This story is part of World Pulse’s Girls Transform the World digital action campaign
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Women to Watch: 4 Girls’ Empowerment Champions
Q&A With Nadeen Spence
Nadeen Spence: I grew up in a small rural community called Kilmarnock in the south of Jamaica. When I became pregnant at age 17, I thought my world had come to an end. But it did not, and I am now a woman triumphant. I pride myself on being a social justice advocate who speaks for the most vulnerable girls and young women, someone who helps them to find their voice so that they can speak for themselves.
In 2010, I started the I’m Glad I’m a Girl Summer Camp. In Jamaica girls are vulnerable to rape, human trafficking, and physical abuse. They are initiated into sex at an early age, and are more vulnerable to contracting HIV/AIDS. Girls are invisible in our country, and our music and popular culture undermine their self-worth.
We expose the girls in our camp to empowerment and self-esteem building workshops. We educate them on their rights, and invite experts to make presentations about the reality of rape and gender-based violence in Jamaica. Because most of these girls reside in communities of conflict, we also take them through conflict resolution training. We want them to be committed to success and to have a plan for the future, so we have a career seminar where we invite organizations to come in and help them to begin to think through their options after graduating from high school.
I find that I am strengthened each time a young woman walks away from her situation in triumph.
How did you know this is what you wanted to do with your life?
Even before my emotionally difficult pregnancy, I felt embattled and unsafe as a teenager and a young girl.
Jamaica's secondary school system is stratified and reinforces class, color, and other barriers. Students who pass the Common Entrance Exams are given a space in one of Jamaica's prestigious colonial schools. I did not pass. At 12, making my way to the Black River Secondary School every day was like taking a walk of shame; the experience undermined my confidence and self-esteem severely. Every time I donned the uniform I knew I was second class, I knew I was not bright enough, I knew I did not make the cut.
Going to school also presented me with another challenge; girls were repeatedly preyed on by bus drivers and conductors. Sexual overtures and innuendos were common; a girl had to be strong and aggressive as we attempted to navigate travel to and from secondary school.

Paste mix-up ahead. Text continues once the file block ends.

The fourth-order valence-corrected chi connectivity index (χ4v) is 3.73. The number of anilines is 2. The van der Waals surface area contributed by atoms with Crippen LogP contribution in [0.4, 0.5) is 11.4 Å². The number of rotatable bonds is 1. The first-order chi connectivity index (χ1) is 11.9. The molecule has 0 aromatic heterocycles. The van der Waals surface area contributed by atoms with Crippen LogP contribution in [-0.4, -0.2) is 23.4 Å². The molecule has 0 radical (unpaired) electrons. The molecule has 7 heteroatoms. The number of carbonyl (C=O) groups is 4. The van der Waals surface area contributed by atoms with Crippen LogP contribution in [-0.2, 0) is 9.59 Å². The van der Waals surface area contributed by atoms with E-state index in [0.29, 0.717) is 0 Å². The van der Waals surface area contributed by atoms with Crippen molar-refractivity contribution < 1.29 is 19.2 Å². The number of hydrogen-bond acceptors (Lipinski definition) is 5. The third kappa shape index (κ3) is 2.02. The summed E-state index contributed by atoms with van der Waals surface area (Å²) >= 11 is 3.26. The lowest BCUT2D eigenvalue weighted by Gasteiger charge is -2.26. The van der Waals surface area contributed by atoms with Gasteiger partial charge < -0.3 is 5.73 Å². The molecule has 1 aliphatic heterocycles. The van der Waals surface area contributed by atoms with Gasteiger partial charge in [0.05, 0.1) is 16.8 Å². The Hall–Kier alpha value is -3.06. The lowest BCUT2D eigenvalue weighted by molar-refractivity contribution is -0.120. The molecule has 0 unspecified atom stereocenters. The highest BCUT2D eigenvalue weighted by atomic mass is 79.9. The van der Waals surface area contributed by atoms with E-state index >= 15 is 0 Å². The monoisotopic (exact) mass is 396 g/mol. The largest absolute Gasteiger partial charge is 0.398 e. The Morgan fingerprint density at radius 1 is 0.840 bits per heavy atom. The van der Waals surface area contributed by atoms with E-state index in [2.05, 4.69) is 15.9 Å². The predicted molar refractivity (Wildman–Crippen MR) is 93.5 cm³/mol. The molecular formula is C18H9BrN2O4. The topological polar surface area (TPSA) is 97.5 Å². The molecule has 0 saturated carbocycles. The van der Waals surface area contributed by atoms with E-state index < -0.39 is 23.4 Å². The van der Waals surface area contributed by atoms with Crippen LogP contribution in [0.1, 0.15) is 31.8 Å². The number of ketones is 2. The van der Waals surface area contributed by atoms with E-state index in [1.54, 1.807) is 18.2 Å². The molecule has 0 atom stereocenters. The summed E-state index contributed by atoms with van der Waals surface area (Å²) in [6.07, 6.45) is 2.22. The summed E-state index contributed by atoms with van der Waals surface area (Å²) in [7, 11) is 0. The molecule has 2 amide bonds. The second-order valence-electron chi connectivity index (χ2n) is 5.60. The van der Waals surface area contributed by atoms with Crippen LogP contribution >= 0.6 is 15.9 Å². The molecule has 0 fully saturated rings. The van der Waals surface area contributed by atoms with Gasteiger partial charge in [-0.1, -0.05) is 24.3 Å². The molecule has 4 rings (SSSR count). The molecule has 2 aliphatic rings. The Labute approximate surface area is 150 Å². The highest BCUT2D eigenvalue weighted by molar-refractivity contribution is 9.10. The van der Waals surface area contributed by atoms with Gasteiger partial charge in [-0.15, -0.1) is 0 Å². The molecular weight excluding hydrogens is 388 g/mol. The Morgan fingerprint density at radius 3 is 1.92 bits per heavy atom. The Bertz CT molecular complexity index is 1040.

In 7th grade, when I started having my period, I discovered that menstruation was utterly painful for me, and I routinely had to be hospitalized. After a while my mother just kept me from school when I was having my period. I lived a half and half life; I stopped playing sports, even though I was a very good netball player. Doctors treated my condition with very little urgency, and I suffered in silence, with no one to talk to about how my life was shrinking around me.
We lived in a culture which did not trust a girl upon her entry to puberty. Somehow my body did not only betray me, it had betrayed all the people who liked me and thought I was cute and well-mannered up until my breasts started to grow.
When I reflect on my own life’s experiences I realize how much I needed an advocate, someone who could help me to understand the difficult times. I want girls to know that they have rights, that they are beautiful and good at every stage of life, that their body is beautiful and that puberty will bring with it exciting new feelings. That it will bring all kinds of attention, some unwanted, but that they will be empowered enough to make informed decisions. I want them to know that they are worthy of trust. I want mothers to know that they have it within them to help their daughter become happy women.
What successes have you witnessed?
At the start of the 2012 Camp I was very shocked to hear the girls say they were not ‘glad to be girls.’ When Rochelle came to the camp the first time at age 15, she was shy and lacked the confidence to engage in conversations. She barely spoke and seemed hesitant to be noticed.
By the end of the camp she was slowly emerging from the cocoon she had built around herself. Today, despite her challenging childhood, she is planning to go to university. A number of the girls report that they have taken up leadership positions at their schools. Even the camp counselors have been empowered by their experiences.
What advice do you have for young future women leaders?
I want them to be brave and bold, and to always speak for themselves. I want young women to be unafraid, to speak their truth and to be unrelenting in their commitment to their own empowerment. I want them to trust their inner voice and to lean in, and to be their own advocate if necessary.
Connect with Nadeen . . .